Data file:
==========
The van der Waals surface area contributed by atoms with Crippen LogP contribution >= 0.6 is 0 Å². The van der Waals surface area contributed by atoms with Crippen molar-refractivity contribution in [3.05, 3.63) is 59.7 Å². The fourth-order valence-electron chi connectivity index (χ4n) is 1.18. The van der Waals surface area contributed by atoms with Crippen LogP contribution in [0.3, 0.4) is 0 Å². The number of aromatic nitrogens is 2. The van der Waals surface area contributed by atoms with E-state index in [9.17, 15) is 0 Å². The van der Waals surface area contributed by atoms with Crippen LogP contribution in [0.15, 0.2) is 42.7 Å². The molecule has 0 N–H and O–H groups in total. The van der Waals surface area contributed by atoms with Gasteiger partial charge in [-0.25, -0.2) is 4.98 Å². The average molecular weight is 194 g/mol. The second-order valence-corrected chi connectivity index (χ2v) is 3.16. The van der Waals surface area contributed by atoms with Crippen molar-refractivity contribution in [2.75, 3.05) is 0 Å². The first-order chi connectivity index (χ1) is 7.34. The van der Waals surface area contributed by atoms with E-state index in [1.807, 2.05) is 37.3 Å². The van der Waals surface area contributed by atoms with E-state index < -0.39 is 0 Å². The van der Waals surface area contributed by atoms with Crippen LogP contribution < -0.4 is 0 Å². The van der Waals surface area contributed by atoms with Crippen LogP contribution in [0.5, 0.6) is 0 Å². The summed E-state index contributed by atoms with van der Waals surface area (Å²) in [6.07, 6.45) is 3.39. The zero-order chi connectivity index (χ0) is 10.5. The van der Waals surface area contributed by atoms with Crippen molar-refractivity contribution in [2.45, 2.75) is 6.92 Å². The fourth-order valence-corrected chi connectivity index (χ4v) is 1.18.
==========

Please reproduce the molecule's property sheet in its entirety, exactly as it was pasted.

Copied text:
The van der Waals surface area contributed by atoms with Crippen LogP contribution >= 0.6 is 0 Å². The van der Waals surface area contributed by atoms with Crippen molar-refractivity contribution in [3.05, 3.63) is 59.7 Å². The fourth-order valence-electron chi connectivity index (χ4n) is 1.18. The van der Waals surface area contributed by atoms with Crippen LogP contribution in [0.3, 0.4) is 0 Å². The number of aromatic nitrogens is 2. The van der Waals surface area contributed by atoms with E-state index in [9.17, 15) is 0 Å². The van der Waals surface area contributed by atoms with Crippen LogP contribution in [0.15, 0.2) is 42.7 Å². The molecule has 0 N–H and O–H groups in total. The van der Waals surface area contributed by atoms with Gasteiger partial charge in [-0.25, -0.2) is 4.98 Å². The average molecular weight is 194 g/mol. The second-order valence-corrected chi connectivity index (χ2v) is 3.16. The van der Waals surface area contributed by atoms with Crippen molar-refractivity contribution in [2.75, 3.05) is 0 Å². The first-order chi connectivity index (χ1) is 7.34. The van der Waals surface area contributed by atoms with E-state index in [1.807, 2.05) is 37.3 Å². The van der Waals surface area contributed by atoms with E-state index < -0.39 is 0 Å². The van der Waals surface area contributed by atoms with Crippen LogP contribution < -0.4 is 0 Å². The van der Waals surface area contributed by atoms with Crippen LogP contribution in [0.5, 0.6) is 0 Å². The summed E-state index contributed by atoms with van der Waals surface area (Å²) in [6.07, 6.45) is 3.39. The zero-order chi connectivity index (χ0) is 10.5. The van der Waals surface area contributed by atoms with Crippen molar-refractivity contribution in [2.45, 2.75) is 6.92 Å². The fourth-order valence-corrected chi connectivity index (χ4v) is 1.18.